For many African-American churchgoers, hat shopping is almost a religious experience. Sabbath hats have to be flattering, fabulous, feminine and sprouting a bit of flash such as looped ribbons, flowers, feathers, netting or jewels.
These crowning glories tie together the colors and fabrics of the complete ensemble, bring attention to the face and, hopefully, turn heads at church.
It's the holy and the holy cow! in perfect harmony.
To achieve this "hattitude," many turn to I & M Classy Hats + More, a hat and clothing boutique that recently moved from Drew Street in Clearwater to its new location at 424 West Bay Drive in downtown Largo.
The shop is owned by Isay Gulley, a well-known community leader in Clearwater, and her daughter Michelle Holmes. The two have been an inseparable team in business together for 10 years. They opened the new store in late June, and where they go, their loyal flock follows.
"Our customers tell us we're the only hat boutique like this in Pinellas County," said Holmes, 48. "They told us from the beginning, 'When I go to church I don't want to see three or four ladies sitting there with my hat on,' so we only do one-of-a-kind here."
The shop is not only a resource for women shopping for church hats, but also for Red Hat Society members and people seeking something special for weddings, funerals, Mother's Day, Easter and Kentucky Derby watch parties.
The owners say they wanted to be more centrally located for their Pinellas clientele, but customers also come from Tampa, Brooksville — all over the state.
"We ship everywhere, as far away as Hawaii," said Gulley, 66.
Their store is just under 1,000 square feet — just about the same size as the former one in Clearwater — but the layout allows them to display more merchandise.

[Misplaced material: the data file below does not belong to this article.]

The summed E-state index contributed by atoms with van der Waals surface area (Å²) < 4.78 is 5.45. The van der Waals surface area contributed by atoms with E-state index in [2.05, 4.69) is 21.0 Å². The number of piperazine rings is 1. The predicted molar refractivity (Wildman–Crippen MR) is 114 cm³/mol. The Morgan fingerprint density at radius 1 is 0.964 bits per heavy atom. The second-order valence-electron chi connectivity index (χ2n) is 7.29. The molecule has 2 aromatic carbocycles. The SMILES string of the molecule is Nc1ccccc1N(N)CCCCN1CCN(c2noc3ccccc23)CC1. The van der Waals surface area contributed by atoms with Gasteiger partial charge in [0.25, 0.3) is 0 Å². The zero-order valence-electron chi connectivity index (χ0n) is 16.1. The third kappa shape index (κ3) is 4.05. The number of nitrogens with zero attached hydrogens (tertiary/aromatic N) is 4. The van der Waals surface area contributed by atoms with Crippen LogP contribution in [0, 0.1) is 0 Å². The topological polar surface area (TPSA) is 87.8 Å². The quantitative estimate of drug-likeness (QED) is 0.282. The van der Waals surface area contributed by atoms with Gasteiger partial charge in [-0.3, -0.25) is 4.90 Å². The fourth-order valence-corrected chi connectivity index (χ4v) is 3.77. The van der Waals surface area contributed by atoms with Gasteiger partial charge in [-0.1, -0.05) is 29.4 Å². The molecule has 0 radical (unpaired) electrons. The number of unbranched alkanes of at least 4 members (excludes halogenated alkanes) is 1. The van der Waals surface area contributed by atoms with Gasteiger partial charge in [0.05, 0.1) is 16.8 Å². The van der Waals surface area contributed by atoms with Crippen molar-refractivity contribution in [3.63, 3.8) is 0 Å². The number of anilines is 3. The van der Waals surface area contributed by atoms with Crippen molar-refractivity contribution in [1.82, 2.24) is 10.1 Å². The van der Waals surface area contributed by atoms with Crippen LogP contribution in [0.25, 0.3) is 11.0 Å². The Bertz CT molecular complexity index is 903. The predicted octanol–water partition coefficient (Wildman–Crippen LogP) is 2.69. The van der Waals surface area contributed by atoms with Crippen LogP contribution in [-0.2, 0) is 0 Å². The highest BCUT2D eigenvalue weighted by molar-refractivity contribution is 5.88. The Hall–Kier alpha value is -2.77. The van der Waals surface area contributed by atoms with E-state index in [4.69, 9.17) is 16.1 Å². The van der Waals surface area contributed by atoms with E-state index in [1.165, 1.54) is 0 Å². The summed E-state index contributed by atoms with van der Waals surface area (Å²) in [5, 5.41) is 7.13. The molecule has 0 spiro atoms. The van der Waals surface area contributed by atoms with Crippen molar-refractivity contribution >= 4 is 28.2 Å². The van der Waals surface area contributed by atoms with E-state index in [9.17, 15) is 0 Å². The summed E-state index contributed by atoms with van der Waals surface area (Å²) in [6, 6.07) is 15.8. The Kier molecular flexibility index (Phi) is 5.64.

"I've been able to add more styles and have picked up some new designers," Gulley said. Customers can also browse and order from a collection of catalogs.
The shop is a favorite hunting ground for Ann Buckner, a certified nursing assistant from Dunedin.
"I come here when I feel the urge to splurge, and I splurge quite often," said Buckner, 55. "There's no place like this; I love it."
The walls are lined with all sorts of hats in a variety of styles and shades including white, black, gold, silver, pastels and delectable chocolates. There's a nice selection of colossal Derby hats, too. "The bigger the better," Gulley said.
They also carry the latest craze for hat fashionistas, the fascinator. For the uninitiated, fascinators are miniature frilly hats or headpieces fastened to the hair with a comb, clip or headband. They have become very popular thanks to the English royals.
Hat prices range from $20 to $240.
Gentlemen's hats include fedoras, straws, berets, pork pies, newsboys, dress, outdoor sports and more.
The shop also sells jewelry, handbags and special occasion dresses in sizes from 4 to 32. For men, there's a selection of leisure suits.
Customers should prepare for pampering.
"We love to play dress-up here," Gulley said. "My daughter has always been Miss Prissy, even as a child."
Her daughter's diagnosis of rheumatoid arthritis 12 years ago provided the impetus for the two to open the original store in 2003. The chronic inflammatory disorder affects joints and can lead to fatigue and pain.
"This store gives Michelle a purpose, a reason to get out of the house and yet still have the flexibility she needs," Gulley said.
Sales in their new location have been good, they said, and they are expecting a big jump with fall weddings and the holidays ahead.
Rose Marie Evans, a deaconess from Clearwater, was in the shop looking for a new white communion hat.
"I already have about 100 hats," said Evans, 75. "I have one for every outfit."
She's not the record-holder by any means.
"We have one customer that has over 1,000 hats," Gulley said.
And where does she store them all?
"She has her own hat room."
Terri Reeves can be reached at email@example.com.